Thursday, March 31, 2011

Why do we tip waitstaff?

Okay, I'm not really asking about the history of how we got to where there's a tipping tradition. But it seems just about everyone dislikes it. The waitstaff seem to be far more full of complaints about it than happy about it -- sure, they might get a really good tip sometimes, but they're more likely to get stiffed, and they depend on those tips since they're chronically underpaid. While some people like having the chance to express something with the amount of their tip, most people either resent having to pay them at all, or feel more motivated by wanting the waitstaff to get a fair shake. Who's really happy about it? One might suggest the restaurant management, but what they really think is, they don't want to have to pay the waitstaff more, or raise prices, but they're not really married to the particular way we accomplish those things. They are just, generally, cheap. (I suppose the non-cheap restaurateurs don't last very long, though.)

Consider how almost every restaurant in the world has a policy where parties of more than some particular size (often six) don't get to leave a tip; instead, 15% is added to the bill, and they pay that, no choice in the matter. What if we changed it so that is what we did for any party, any size?

Would the waitstaff hate that change? I'm sure some people tip more than 15% and others less. My guess is the average comes out pretty near 15%, or less. More importantly, I think the waitstaff would probably rather be able to count, somewhat, on their income, than to run the chance of getting a bigger tip. (Of course, their income still depends on how much business the restaurant does, but that's probably less unreliable.)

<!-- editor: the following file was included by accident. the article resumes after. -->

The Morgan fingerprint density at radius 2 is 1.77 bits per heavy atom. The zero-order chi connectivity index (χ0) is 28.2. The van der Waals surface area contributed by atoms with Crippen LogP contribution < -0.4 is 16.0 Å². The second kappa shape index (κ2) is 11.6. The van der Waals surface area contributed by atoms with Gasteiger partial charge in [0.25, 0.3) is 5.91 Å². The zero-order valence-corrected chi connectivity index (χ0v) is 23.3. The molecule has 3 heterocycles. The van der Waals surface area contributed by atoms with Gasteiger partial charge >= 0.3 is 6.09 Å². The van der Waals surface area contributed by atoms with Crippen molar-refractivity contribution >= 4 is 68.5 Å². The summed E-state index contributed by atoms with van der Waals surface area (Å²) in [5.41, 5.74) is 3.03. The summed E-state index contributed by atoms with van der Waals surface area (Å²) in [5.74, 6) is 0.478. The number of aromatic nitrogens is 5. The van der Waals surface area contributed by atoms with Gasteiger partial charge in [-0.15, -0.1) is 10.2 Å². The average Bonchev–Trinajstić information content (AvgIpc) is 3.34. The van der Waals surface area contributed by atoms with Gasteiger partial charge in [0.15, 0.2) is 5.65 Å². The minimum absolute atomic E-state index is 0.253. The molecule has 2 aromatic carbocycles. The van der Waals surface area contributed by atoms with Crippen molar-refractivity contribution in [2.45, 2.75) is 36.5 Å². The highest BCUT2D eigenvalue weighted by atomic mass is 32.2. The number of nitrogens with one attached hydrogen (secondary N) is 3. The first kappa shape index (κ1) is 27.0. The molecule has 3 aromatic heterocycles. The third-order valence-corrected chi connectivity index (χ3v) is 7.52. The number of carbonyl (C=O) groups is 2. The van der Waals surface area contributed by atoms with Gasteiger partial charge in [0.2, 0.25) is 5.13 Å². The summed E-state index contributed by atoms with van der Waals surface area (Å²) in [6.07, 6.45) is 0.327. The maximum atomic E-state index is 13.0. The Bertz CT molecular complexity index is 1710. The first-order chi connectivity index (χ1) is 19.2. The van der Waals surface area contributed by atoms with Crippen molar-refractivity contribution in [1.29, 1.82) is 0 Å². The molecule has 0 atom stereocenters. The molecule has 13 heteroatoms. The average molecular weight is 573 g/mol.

Would the customers hate it? I bet more people would be glad than upset about the change, if only because they didn't have to worry about it. For my part, assuming I was sure the waitstaff were glad of it, I would be too. I want my waitstaff to be able to count on being able to pay the rent. I virtually never short-tip -- waitstaff have to be really awful for that, and even then I usually tip at least 10% -- but even so, I only let the tip vary because I feel obligated to by social convention. No one expects me to tip the guy at the hardware store based on his level of service, but we still expect them to give good service, and we still have a way to reflect our opinion if they do or don't -- by shopping somewhere else, most notably. There's no particular reason restaurants have to be any different.

So who would actually be put out by simply changing that "six" to a "one"? There must be someone, because if there wasn't, some restaurant would just go ahead and do it. (Restaurants are always ready to buck trends and do something different, and get away with it, in some markets.) Maybe some of them do, but I've never heard of it. So why do we perpetuate this? Must be someone thinks it's a good thing. But who?

1 comment:

cocoalove007 said...

At our restaurant (which is outside the USA, in the Caribbean) we, like the majority of restaurants on the island, charge a 10% service charge, no matter how many guests are dining, and for the past 17 years have had less than 5 complaints. But then again, our money is a bitter lower than the American dollar, so most guests (who are foreign tourists)don't seem to mind, and 8 out of 10 times they insist on tipping on top of the service charge. But then there's no tax on the bill, so I don't know if that makes a difference....does it? lol, nice post BTW....